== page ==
BIKIE BOSS RETURNS
VICTORIA’S most notorious outlaw bikie is back in charge of the Comanchero motorcycle gang after almost a year in prison. Mick Murray walked out of prison a fortnight ago and has since rejoined his crew, despite being jailed with a $250,000 contract on his head. Murray, who was the Comancheros’ national president, was jailed earlier this year after refusing to co-operate with the state’s peak organised crimebusting agency. The ambitious Murray has had threats to his life resulting from a split within the Comancheros between “new school’’ and “old school” members who disagree on the direction Murray has taken the club. Multiple shootings on security guards working for a rival security firm protecting Kittens strip club, a war with the Rebels bikie gang and internal friction has divided the membership. During a hearing in March 2017, M Murray told the Chief Examiner, w who has coercive powers to force p people to answer questions: “I’m n not answering any questions today. I’m not lagging anyone, so you’re wasting your time and mine.’’ Murray continued: “If you’re g gunna charge me, give me my c charges this morning and that’s it. I I’m not answering anything’’. The exchange, which continued fo for some minutes, resulted in Murray receiving contempt charges. He would later argue his lawyers had told him it was better to be charged with this offence as it was “no big deal’’.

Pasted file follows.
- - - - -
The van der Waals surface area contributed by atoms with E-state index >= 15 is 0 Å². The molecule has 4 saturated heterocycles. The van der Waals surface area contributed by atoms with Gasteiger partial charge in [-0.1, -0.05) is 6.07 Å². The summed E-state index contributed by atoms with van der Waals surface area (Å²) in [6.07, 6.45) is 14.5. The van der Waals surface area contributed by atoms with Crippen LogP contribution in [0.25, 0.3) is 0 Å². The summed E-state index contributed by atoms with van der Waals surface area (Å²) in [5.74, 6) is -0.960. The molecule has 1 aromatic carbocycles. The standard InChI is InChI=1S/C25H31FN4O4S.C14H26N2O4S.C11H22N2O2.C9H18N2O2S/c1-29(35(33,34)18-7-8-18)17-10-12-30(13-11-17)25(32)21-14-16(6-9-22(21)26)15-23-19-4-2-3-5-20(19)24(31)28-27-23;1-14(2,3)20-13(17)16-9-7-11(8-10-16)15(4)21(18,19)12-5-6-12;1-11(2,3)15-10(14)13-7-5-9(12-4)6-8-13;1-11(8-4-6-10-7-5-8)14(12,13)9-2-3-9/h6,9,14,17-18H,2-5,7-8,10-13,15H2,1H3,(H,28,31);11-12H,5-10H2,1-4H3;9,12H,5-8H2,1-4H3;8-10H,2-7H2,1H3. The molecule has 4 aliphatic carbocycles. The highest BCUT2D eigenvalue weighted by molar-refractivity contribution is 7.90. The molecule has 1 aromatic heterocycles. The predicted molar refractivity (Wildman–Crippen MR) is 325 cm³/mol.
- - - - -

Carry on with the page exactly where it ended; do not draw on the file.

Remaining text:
Murray, who was living in Eureka Tower before he was jailed in the “slot” at Barwon Prison, has not been afraid to be seen publicly and is likely to have returned to living in a CBD high-rise considering the leadership tensions.
The Sunday Herald Sun has been told the outlaw gang continues to heavily recruit within Victoria’s prison system and has made attempts to take over its lucrative black-market drug trade — particularly in the smuggling of phenylbutazone (bute) into jails.
Murray would likely be hit with a Firearms Prohibition Order, which would restrict him from arming himself, but before his incarceration a bodyguard was protecting his family home. The order, however, would give police power to raid his home or search him on the street at any time.
Murray could also be subjected to the unused anti-association laws.
Before he was jailed, the security and gym mogul, who has relatively few convictions, separated from his wife.
His finances also took a major hit when he was ordered to pay the Australian Tax Office $4 million.